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Scientists to UN: Don't Repeat Mistakes12/06 06:01

   Scientists around the world are warning governments who will be gathering in 
Montreal this week for the United Nations biodiversity summit to not repeat 
past mistakes and are urging officials to "avoid trade-offs" between people and 
conservation needs in a report Monday.

   MOMBASA, Kenya (AP) -- Scientists around the world are warning governments 
who will be gathering in Montreal this week for the United Nations biodiversity 
summit to not repeat past mistakes and are urging officials to "avoid 
trade-offs" between people and conservation needs in a report Monday.

   The study published in the One Earth Journal found that even though there 
has been an increase in investment in conservation over the last three decades 
governments "have not succeeded in bending the curve on biodiversity decline."

   The conference known as COP15, which begins Tuesday, hopes to set the goals 
for the world for the next decade to help conserve the planet's biodiversity 
and stem the loss of nature. So far the world has failed to meet goals set at 
previous meetings.

   The scientists proposed six areas for action for delegates working toward 
what's known as the global biodiversity framework. They include greater 
involvement of local communities and addressing both direct causes of nature 
decline such as the destruction of land and habitats as well as indirect causes 
such as climate change.

   In the report scientists repeatedly called for officials to be "nature and 
people positive" in their approach, highlighting the need for solutions that 
are realistic and have support from local communities in order to best protect 
nature.

   Instead of conserving areas by making them inaccessible to local people, the 
scientists said greater inclusion of communities and particularly Indigenous 
groups will be vital in curbing even more biodiversity loss.

   Reducing greenhouse gas emissions which fuel climate change that leads to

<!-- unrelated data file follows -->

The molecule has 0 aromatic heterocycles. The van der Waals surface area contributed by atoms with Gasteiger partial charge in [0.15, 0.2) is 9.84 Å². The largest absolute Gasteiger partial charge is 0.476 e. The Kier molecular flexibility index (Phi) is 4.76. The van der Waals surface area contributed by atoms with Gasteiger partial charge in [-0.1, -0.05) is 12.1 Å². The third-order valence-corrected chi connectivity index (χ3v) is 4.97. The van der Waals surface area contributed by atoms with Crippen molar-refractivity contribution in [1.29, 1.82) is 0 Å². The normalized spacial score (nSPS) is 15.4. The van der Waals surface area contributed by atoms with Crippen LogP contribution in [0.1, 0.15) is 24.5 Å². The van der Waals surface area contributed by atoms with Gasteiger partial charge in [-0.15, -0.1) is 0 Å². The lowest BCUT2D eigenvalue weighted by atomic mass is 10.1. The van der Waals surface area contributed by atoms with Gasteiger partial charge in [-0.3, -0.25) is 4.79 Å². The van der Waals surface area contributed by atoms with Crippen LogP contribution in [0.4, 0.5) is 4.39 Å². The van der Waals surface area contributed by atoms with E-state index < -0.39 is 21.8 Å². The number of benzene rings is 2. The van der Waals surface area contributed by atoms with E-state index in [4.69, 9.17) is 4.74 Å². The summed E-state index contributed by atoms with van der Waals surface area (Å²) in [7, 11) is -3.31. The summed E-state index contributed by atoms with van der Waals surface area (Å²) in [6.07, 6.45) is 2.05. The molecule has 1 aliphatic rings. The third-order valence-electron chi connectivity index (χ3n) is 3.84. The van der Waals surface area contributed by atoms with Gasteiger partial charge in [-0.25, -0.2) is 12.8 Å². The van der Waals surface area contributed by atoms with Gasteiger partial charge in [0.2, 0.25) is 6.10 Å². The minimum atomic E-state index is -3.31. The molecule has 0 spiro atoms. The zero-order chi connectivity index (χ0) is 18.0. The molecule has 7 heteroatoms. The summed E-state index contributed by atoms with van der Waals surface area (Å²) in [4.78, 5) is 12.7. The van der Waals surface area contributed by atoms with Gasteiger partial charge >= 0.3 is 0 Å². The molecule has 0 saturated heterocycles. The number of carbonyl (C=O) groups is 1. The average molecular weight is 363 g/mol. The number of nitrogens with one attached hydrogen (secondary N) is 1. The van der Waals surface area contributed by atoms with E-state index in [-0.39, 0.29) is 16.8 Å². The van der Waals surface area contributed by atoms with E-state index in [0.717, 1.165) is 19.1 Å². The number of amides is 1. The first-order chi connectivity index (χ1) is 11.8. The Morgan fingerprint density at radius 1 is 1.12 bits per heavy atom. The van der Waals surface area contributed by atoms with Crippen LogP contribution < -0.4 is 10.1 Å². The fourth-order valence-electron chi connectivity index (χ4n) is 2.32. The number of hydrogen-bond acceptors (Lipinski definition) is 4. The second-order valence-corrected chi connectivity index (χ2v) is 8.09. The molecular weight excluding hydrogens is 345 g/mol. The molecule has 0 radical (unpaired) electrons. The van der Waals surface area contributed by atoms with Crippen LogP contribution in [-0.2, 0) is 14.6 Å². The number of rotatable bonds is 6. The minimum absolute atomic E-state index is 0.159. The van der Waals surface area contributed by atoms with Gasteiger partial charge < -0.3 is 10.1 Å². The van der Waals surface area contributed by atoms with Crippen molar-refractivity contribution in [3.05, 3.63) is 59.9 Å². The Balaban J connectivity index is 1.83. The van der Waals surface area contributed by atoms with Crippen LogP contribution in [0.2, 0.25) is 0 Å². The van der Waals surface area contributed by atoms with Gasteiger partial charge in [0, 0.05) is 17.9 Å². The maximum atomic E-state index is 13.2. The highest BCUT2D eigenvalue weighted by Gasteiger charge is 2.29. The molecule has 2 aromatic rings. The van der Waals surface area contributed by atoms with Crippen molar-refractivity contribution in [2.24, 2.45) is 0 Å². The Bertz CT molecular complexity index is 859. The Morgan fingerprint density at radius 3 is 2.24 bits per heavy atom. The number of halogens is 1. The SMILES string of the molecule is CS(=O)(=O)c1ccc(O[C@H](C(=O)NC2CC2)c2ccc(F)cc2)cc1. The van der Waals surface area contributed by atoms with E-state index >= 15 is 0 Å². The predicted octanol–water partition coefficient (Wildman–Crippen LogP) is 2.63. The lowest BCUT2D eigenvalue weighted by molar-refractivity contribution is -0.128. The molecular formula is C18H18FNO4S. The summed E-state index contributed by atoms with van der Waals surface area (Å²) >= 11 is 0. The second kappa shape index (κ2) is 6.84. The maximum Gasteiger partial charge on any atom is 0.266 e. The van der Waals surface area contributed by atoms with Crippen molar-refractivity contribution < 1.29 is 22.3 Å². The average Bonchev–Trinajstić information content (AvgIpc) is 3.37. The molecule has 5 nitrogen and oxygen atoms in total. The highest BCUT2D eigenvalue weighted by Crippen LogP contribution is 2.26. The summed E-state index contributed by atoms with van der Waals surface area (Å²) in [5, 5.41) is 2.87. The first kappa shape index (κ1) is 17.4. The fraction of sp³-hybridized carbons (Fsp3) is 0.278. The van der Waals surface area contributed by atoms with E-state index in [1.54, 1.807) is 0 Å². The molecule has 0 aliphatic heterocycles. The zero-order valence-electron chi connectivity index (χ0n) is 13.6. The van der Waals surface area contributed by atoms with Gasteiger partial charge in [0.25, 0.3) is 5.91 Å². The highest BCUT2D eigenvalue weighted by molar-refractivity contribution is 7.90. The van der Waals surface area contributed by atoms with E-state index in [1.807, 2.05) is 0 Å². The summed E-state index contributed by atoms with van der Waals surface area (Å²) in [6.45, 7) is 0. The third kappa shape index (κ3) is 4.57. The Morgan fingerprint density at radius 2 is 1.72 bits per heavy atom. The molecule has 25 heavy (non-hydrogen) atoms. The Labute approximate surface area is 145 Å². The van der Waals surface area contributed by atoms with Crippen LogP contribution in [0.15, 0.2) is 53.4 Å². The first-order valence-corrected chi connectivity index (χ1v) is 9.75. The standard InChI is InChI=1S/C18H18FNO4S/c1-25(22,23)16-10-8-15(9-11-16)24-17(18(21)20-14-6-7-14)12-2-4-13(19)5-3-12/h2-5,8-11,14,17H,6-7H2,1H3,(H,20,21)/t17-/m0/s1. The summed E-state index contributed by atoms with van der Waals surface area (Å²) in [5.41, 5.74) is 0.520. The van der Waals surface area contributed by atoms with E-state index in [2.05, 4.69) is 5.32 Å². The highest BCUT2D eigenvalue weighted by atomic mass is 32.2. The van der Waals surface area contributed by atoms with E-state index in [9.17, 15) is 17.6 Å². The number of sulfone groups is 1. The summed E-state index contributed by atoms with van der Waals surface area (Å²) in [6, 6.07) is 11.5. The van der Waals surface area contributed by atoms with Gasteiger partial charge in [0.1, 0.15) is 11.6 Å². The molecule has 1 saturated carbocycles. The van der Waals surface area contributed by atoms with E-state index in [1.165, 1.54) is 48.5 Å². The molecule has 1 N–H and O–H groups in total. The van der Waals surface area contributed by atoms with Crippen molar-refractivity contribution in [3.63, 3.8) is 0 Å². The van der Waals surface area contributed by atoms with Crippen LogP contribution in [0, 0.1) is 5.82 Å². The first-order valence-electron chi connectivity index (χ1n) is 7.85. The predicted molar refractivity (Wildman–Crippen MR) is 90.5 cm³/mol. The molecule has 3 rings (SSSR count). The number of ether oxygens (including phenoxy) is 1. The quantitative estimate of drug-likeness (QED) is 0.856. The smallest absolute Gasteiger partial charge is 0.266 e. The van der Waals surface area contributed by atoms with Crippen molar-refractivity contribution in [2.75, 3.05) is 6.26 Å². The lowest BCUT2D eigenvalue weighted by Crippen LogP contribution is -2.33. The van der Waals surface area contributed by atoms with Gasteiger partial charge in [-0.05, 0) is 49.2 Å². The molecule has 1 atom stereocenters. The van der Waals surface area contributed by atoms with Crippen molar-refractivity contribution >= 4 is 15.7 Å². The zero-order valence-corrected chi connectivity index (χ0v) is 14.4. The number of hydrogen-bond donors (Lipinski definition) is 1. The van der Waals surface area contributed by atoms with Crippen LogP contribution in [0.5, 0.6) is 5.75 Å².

the loss of land and species also needs to be addressed, the scientists said.

   "No amount of conservation or restoration actions may be effective in 
stopping biodiversity loss if the accelerating drivers of decline continue and 
intensify, as has been the case to date, especially in wealthier countries and 
among elites, who often express commitment to conservation action," said David 
Obura, who is one of the report authors.

   The growing demands of rich nations, in particular "excess consumption and 
unsustainable trade and investments" also need to be halted if groups are to be 
protected, co-author Diana Liverman said. "Consumption footprints in richer 
countries consistently drive biodiversity loss in poorer countries," she added.

   Outside experts' views of how the summit can be a success were in line with 
the report's findings.

   "The Montreal COP needs to send that signal that the global economy is 
transitioning to be nature positive," said The Nature Conservancy's Linda 
Kreuger who wasn't part of the report.

   "Much of the conversation in Montreal is likely to revolve around money and 
specifically how much of it wealthier countries are willing to make available 
to support the conservation efforts of emerging economies."

   Indigenous rights groups led by Survival International and Amnesty 
International agreed that local communities were central to protecting local 
biodiversity.

   "Indigenous peoples are the best guardians of the natural world and an 
essential part of human diversity," said Fiore Longo of Survival International. 
"The best way to protect biodiversity is to respect the land rights of 
Indigenous peoples."

 
 
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